Prokofiev's first destination after emigrating in 1918 was the United States, where his opera "The Love for Three Oranges" was premiered in Chicago in 1921. He settled shortly thereafter in Paris, attracted there (like other musicians from all over the world) by the lively atmosphere of innovation and iconoclasm that made the city a center of all that was happening in new music. In spite of this attraction, however, and notwithstanding his youthful reputation as a deliberate shocker of traditionalists, Prokofiev did not really take to the idea of wholesale musical experimentation; he was essentially a Classicist, and although his music is filled with dissonance, it also holds passages of great lyricism, besides being carefully structured along the formal lines hallowed by generations of predecessors. He was not averse, though, to experimenting with unusual combinations of instruments, unusual sonic effects, and extremes of low and high ranges, as can be heard in his Op. 39 Quintet, which originated in 1924 as a ballet score. It is contemporaneous with his Second Symphony and with continuing work on the opera "The Fiery Angel," one of the greatest disappointments of his entire life (despite promises and projections, it was never performed complete until after his death).

The Quintet also started as a disappointment. Composed "to earn some money," as the new husband and expectant father phrased it, it was produced as a ballet about circus life under the title of "Trapeze," but it achieved only a few performances. Never one to waste a score, however, Prokofiev reworked the music as a quintet, which was first played in 1927 in Moscow, during one of several concert tours he undertook to his native country — a series of feelers toward his eventual homeward journey.

The quintet opens with a movement in the Classical mold, a Theme with Variations, though neither the theme nor its elaborations sound very much like the 18th century. The initial statement is shared by the wind players, with comment from the strings. The second movement has the somewhat contradictory tempo marking of "Andante" (moderately slow) "Energico" (energetic); it begins with a solo for the bass, which is then joined by the other instruments in a succession of sudden clashes. Also contradictory in terms of tempo directions is the third movement, "Allegro" (lively) "Sostenuto" (sustained); pizzicato string passages and elaborate woodwind lines are combined into a kaleidoscopic whirl vividly reminiscent of the work's beginnings as music for a circus ballet.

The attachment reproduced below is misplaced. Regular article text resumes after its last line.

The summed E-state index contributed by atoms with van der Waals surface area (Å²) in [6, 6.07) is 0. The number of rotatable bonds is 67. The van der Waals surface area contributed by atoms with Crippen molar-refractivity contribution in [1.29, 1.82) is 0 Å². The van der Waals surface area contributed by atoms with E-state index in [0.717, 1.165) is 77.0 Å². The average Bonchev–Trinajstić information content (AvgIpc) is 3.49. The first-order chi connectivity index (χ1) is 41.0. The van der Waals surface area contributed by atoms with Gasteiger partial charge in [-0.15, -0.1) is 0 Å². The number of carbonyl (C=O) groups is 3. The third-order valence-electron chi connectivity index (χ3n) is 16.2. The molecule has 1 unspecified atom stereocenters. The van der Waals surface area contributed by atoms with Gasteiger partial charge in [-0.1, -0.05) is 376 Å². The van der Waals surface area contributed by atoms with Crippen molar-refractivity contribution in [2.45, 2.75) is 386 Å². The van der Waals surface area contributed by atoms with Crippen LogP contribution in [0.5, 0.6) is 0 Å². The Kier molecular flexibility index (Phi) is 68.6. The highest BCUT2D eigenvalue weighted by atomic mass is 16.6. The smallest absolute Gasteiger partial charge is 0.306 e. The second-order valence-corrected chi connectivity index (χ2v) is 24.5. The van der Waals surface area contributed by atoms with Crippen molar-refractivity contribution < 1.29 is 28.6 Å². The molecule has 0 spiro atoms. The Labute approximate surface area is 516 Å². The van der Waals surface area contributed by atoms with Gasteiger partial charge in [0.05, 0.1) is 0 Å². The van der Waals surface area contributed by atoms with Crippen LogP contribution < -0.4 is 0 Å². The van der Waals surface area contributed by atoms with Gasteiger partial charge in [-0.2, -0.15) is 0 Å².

The "Adagio pesante" movement explores very high and very low registers in steady, hypnotic progressions that build an intensity in sharp contrast to the tone of the preceding movements. In the "Allegro precipitato" (hurried) movement, restless agitation is developed from strongly dissonant harmonies; the final "Andantino" establishes a calmer, more melodic atmosphere, but only briefly, before shifting to a livelier mood, with all the instruments making solo contributions.

"Trapeze" may have been a failure, but the music's final incarnation evokes a three-ring environment just the same, with five high-wire performers.

Prokofiev wrote relatively few chamber works of any kind, still fewer involving winds, his interests lying more with stage music, symphonies, and piano works; besides the Quintet, his only other chamber pieces using winds are the "Overture on Hebrew Themes," an early Bassoon Quartet, and the Op. 94 Flute Sonata.

Program Notes by Andrea Lamoreaux

Performed November 22 and 23, 1992